(ii) The periods of limitation as specified in 49 U.S.C. 11705(f) or 49 U.S.C. 14705(f) have not expired;

(2) Debts due to CCC from a carrier for loss or damage will be offset against amounts due to the carrier under freight bills involving shipments if:

(i) Timely demand for payment was made on the carrier;

(ii) The carrier has declined payment of the debt without reasonable justification or has ignored the debt; and

(iii) The periods of limitation as specified in 49 U.S.C. 11706(e) or 49 U.S.C. 14706(e) have not expired; and

(3) Any overcharge, loss, or damage debt due to CCC on which the applicable period of limitation has expired may be offset against any amounts owed by CCC to the carrier which are subject to limitation.

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§3.44   Centralized administrative offset.

(a)(1) Except as provided in paragraph (a)(2) of this section, after the notice and review opportunity requirements of §3.41 are met, an agency will refer debts which are over 120 days delinquent to Fiscal Service for collection through centralized administrative TOP 61 days after the date of the Notice of Intent to Collect by Administrative Offset provided in accordance with §3.41. If the debtor requests review under subpart F of this part, referral of the debt must occur within 30 days of the final decision upholding the agency decision to offset the debt if the debt is more than 120 days delinquent.

(2) For FSA FLP and Rural Development debt:

(i) The delinquent loan servicing procedures and timeframes required by the ConAct will be followed; and.

(ii) Offsets will not occur during any moratorium required by the ConAct.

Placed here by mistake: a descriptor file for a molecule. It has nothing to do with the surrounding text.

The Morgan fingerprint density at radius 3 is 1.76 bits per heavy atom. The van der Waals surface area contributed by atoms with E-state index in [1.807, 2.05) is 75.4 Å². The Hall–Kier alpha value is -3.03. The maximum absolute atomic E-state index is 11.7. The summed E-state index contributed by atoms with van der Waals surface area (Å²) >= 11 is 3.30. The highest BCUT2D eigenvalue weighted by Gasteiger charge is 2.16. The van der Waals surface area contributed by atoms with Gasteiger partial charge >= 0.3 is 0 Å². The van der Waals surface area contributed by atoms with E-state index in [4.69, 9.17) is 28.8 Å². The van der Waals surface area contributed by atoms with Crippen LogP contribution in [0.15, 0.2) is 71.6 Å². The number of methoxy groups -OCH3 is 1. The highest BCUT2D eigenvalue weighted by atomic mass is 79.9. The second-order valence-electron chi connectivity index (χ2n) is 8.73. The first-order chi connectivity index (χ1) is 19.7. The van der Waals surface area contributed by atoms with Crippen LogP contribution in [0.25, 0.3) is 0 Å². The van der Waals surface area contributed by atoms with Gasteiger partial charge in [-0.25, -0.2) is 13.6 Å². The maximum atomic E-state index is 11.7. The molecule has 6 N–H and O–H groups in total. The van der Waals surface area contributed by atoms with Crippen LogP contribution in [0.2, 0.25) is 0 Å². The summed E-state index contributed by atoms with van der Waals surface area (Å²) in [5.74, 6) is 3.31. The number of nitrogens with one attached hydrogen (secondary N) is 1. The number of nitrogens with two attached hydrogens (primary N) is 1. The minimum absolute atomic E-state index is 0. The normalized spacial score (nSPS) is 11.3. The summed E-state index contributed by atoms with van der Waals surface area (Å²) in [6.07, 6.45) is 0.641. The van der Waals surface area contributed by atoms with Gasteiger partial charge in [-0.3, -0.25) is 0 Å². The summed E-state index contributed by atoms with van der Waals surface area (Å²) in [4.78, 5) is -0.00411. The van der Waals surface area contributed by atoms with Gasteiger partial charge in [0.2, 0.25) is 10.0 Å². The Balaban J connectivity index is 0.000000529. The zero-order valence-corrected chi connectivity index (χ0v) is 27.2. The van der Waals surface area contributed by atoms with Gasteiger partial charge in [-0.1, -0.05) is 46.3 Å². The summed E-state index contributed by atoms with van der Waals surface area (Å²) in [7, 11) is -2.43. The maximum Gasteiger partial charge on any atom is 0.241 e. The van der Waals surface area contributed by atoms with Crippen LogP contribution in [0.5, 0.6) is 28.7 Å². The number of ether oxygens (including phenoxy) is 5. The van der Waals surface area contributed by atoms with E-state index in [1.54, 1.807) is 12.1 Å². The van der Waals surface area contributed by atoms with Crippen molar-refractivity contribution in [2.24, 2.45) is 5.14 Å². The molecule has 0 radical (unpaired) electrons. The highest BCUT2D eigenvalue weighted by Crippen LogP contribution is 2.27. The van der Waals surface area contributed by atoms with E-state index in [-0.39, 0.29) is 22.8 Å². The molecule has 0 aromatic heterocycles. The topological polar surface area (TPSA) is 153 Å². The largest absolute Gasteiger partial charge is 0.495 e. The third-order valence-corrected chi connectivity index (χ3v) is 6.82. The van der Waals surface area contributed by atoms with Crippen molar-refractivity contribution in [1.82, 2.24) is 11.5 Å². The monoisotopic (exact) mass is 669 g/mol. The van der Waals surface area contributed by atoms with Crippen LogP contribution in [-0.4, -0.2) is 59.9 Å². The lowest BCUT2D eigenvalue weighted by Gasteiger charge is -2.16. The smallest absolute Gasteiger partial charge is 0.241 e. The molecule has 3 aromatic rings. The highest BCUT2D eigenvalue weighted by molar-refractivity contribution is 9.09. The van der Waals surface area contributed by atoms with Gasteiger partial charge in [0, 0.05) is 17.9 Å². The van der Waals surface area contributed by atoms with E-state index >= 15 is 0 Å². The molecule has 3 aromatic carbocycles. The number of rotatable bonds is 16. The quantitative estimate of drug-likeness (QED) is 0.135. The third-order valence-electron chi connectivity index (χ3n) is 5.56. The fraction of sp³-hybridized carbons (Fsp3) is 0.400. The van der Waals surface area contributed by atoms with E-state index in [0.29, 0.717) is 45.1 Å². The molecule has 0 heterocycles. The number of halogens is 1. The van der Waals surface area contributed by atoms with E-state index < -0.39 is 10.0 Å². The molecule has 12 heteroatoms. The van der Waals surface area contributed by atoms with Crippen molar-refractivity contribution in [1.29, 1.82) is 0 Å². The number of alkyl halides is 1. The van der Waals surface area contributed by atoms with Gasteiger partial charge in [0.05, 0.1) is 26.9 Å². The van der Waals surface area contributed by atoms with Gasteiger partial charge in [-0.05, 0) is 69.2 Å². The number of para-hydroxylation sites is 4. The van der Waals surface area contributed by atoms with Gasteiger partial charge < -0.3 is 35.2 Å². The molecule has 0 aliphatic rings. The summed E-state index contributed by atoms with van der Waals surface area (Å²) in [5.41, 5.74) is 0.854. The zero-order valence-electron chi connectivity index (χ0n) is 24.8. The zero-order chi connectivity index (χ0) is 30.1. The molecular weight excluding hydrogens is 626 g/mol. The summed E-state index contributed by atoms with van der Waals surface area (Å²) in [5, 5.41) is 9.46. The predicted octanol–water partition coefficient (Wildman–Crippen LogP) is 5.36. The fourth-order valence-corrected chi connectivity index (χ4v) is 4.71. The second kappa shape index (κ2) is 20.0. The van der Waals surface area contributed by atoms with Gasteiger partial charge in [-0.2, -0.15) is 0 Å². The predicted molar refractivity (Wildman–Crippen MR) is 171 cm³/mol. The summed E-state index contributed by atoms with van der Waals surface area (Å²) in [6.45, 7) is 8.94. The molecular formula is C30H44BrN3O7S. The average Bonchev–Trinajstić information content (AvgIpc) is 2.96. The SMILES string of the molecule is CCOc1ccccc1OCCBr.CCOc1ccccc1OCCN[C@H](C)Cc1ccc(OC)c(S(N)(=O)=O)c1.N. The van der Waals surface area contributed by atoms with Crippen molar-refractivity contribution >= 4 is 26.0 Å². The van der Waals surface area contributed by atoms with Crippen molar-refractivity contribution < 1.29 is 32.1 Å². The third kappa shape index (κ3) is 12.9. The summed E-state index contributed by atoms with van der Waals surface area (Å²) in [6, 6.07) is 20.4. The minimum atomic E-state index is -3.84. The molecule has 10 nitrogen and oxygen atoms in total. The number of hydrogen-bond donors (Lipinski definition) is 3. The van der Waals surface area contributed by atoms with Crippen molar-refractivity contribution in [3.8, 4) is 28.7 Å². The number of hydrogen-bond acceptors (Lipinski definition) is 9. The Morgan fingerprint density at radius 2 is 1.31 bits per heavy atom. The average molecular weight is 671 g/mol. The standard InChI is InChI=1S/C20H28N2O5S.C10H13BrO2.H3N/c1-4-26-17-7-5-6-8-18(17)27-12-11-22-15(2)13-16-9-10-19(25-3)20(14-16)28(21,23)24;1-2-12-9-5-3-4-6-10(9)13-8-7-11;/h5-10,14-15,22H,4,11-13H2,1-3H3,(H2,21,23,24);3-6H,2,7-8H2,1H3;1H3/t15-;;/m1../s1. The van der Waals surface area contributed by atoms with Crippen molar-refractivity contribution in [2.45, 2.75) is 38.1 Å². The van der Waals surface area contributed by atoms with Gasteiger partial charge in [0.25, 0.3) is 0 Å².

(b) After the notice and review opportunity requirements of §3.41 are met, and administrative review under subpart F of this part is not sought or is unsuccessful on the part of the debtor, an agency may refer a debt that is less than 120 days delinquent.

(c) Agencies will refer debts to Treasury for collection in accordance with Treasury procedures specified in 31 CFR 285.5.

(d) The agencies will ensure that:

(1) The names and TINs of debtors who owe debts referred to Treasury under this section will be compared to the names and TINs on payments to be made by Federal disbursing officials. Federal disbursing officials include disbursing officials of Treasury, the Department of Defense, the United States Postal Service, other government corporations, and disbursing officials of the United States designated by Treasury. When the name and TIN of a debtor match the name and TIN of a payee and all other requirements for offset have been met, the payment authorizing agency must offset a payment to satisfy the debt.

(2) Any USDA official serving as a Federal disbursing official for purposes of effecting centralized administrative offset under this section, or Fiscal Service on behalf of the disbursing official, must notify a debtor or payee in writing that an offset has occurred to satisfy, in part or in full, a past due, legally enforceable delinquent debt. The notice must include the information specified in paragraph (d)(4) of this section.

(3) As described in 31 CFR 285.5(g)(1) and (2), any USDA official serving as a Federal disbursing official for purposes of centralized administrative offset under this section, or Fiscal Service on behalf of the disbursing official, will furnish a warning notice to a payee or debtor prior to beginning offset of recurring payments. Such warning notice will include the information specified in paragraph (d)(4) of this section.